Not only did Emmy and Tony-nominated Tovah Feldshuh survive Season 5, her freshman season, of The Walking Dead, but her Deanna Monroe, the leader of the Alexandria community where Rick Grimes and friends have settled, promises to continue to play a major role in Season 6.
Will Deanna come to regret her decision to temporarily abandon her ideals about civility when she signed off on Rick executing her husband’s murderer, Pete? What will be her relationship with Rick and his crew, and her own citizens, after her crushing loss in the season finale? And is the Broadway star enjoying her new status in the comic book fan world? As she prepares to head back to Atlanta to begin shooting Season 6 in May, Feldshuh breaks it all down for Yahoo TV.
In some ways, the Season 5 finale felt less like a finale and more like the beginning of Season 6, especially for Deanna. Do you think she’ll be rethinking her decision about telling Rick to kill Pete once she’s had some time to think about it?
I just know that Deanna did her best to create a transparent, egalitarian society and that last speech in the last episode… you see a paradigm [shift] from the rule of law to the rule of swift justice. That’s what is so crushing and crucial about the last episode. Any good writer in the finale of a season puts in very deep hooks for the next season, which is exactly what Scott Gimple did. That guy is a fantastic writer and examiner of the possibilities of human nature, all the different permutations that don’t fit into a neat moral box about what makes us human beings. The answer is I don’t know. I just go week to week with what is written for me and try to tell the truth as I see it.
Were you excited when you read that finale script? You must have realized immediately that it does open up all sorts of possibilities for Deanna’s storyline.
I was, of course, happy that I didn’t die. Nobody ever wants to leave The Walking Dead. You want to last as long as you can stay on it, because the darn thing is just so very good, so beloved by its viewers, because it goes very deep into the river of what it means to be alive in this world. It raises questions about whether a bourgeois life kills the soul, a bourgeois protected and comfortable life versus a more stressful existence, which can be both horrendous but also very, very enlightening.
I was, of course, sad to see [Reg] get killed, no less with the saber that a doctor was wielding because he stole it from one of my favorite characters. The whole irony that a medical doctor kills an innocent intellectual, really, the gentlest of all of us… what will that do to Deanna as the head of civilized living, of the growing community? What does that mean [for] her relationship with Rick and the band of people she’s taken in from the outside? What does it mean for next season? Do I promote Rick from constable to general? Do we head into a conflict? Do I have regret? Do I backtrack? These are questions yet to be answered as we start filming in May.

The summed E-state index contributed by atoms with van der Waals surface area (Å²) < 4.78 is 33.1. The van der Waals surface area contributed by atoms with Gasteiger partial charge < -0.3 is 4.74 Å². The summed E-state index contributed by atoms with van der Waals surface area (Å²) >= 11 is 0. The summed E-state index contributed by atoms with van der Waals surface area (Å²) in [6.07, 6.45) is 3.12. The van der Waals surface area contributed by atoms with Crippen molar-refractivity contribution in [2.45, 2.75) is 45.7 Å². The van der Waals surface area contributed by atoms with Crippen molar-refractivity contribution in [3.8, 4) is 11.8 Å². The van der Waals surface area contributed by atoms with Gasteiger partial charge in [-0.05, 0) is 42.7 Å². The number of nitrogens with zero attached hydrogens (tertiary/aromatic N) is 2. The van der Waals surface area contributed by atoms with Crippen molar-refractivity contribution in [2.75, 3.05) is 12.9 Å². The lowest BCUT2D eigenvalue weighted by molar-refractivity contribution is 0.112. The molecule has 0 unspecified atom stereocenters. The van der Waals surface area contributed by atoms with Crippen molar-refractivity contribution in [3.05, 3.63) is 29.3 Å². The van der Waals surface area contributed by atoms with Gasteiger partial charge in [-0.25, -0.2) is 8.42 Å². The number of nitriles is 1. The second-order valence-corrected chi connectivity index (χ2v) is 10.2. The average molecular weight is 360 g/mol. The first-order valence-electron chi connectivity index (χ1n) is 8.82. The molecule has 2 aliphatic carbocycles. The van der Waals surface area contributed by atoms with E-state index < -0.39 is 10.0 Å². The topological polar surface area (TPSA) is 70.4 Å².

You joined in the second half of last season. Did you know then your storyline would continue into Season 6?
I knew I was going to be invited back when I joined the series in September. I was thrilled, of course, when I got the legal document. It’s a very joyful set, [considering] all the terrible anxiety and problems in the plot. It’s exactly the opposite on the set. Everybody is, at least from my experience, very well taken care of, beloved, well-fed… they’re wonderful to us. Everybody seems to prize not just the actor, but everybody has tremendous care for the other human beings. It’s extremely touching. I’m very enthusiastic about going back to work. I love working with Andy Lincoln. I love working with Scott Gimple. I love the people there. I think they’re committed to kind of a feature film sensibility.
You’ve had major success on TV, on stage, in music, in movies. What has your experience been like in terms of the fans in this comic book world, which is its own kind of fandom?
It’s changing my life. And what’s so wonderful is that it’s happening at a time in my life where I am so grateful. I’m a biker, and I bike all over [New York City]. When I’m on my bicycle with my helmet on, in my camouflage, and people yell from across Central Park West, “The Walking Dead! We love you! We love you!” it’s wild! My Twitter account… it went from like 150 to 3,600 people in a week or something. Now, I know Norman [Reedus] has more than a million followers, the great Norman Reedus. Just to be in this century on Twitter, on Facebook, catching up to the media, it’s been wonderful. Or, talking to you, and having three interviews a week and being stopped by fans. I went to Broadway the other week and, honest, I could barely get into the stall of the ladies room. I was stopped constantly in the lobby of the theater, because of The Walking Dead. And I just found it wonderful. Wonderful! People are very kind to me. They’re respectful. I mean, maybe that’s because of my age. I don’t know. They’re not sitting there screaming “Deanna!” and trying to take a piece of my clothing. They’re very, very nice.
Have you been invited to any of the fan conventions? Is that something you would want to do?
I would love to! You know, I love people. My career began on Broadway. I love being with people. And because the set is so loving on The Walking Dead, I find it very accessible to do truthful, relaxed, present work. And I want to serve the series. I want to be an asset to them, of course. Do I want to go to Comic-Con? Oh, I’d love to do it. I’ve never gone. It’s just another world, and I hope Scott Gimple and production will take me. I hope they invite me, because if they invite me, I’ll say yes.
The Walking Dead returns this fall on AMC.